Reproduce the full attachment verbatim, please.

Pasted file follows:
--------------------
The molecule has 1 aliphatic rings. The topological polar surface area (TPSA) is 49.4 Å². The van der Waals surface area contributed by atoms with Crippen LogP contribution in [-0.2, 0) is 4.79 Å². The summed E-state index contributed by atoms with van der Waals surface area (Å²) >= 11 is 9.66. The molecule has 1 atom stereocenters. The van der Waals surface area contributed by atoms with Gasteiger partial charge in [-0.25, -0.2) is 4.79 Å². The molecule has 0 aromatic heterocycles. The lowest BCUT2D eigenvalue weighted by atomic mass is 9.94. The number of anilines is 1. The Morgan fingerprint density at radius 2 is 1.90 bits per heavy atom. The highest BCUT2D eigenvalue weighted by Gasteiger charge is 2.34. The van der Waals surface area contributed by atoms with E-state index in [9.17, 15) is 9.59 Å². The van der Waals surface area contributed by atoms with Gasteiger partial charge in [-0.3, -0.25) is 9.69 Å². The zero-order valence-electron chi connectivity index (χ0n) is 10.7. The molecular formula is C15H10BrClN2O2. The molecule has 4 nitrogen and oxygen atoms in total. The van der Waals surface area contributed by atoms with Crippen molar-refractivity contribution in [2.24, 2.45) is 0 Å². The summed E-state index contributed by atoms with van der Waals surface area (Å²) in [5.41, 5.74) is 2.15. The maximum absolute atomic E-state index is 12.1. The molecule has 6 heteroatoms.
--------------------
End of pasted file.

The molecule has 1 aliphatic rings. The topological polar surface area (TPSA) is 49.4 Å². The van der Waals surface area contributed by atoms with Crippen LogP contribution in [-0.2, 0) is 4.79 Å². The summed E-state index contributed by atoms with van der Waals surface area (Å²) >= 11 is 9.66. The molecule has 1 atom stereocenters. The van der Waals surface area contributed by atoms with Gasteiger partial charge in [-0.25, -0.2) is 4.79 Å². The molecule has 0 aromatic heterocycles. The lowest BCUT2D eigenvalue weighted by atomic mass is 9.94. The number of anilines is 1. The Morgan fingerprint density at radius 2 is 1.90 bits per heavy atom. The highest BCUT2D eigenvalue weighted by Gasteiger charge is 2.34. The van der Waals surface area contributed by atoms with E-state index in [9.17, 15) is 9.59 Å². The van der Waals surface area contributed by atoms with Gasteiger partial charge in [-0.3, -0.25) is 9.69 Å². The zero-order valence-electron chi connectivity index (χ0n) is 10.7. The molecular formula is C15H10BrClN2O2. The molecule has 4 nitrogen and oxygen atoms in total. The van der Waals surface area contributed by atoms with Crippen molar-refractivity contribution in [2.24, 2.45) is 0 Å². The summed E-state index contributed by atoms with van der Waals surface area (Å²) in [5.41, 5.74) is 2.15. The maximum absolute atomic E-state index is 12.1. The molecule has 6 heteroatoms.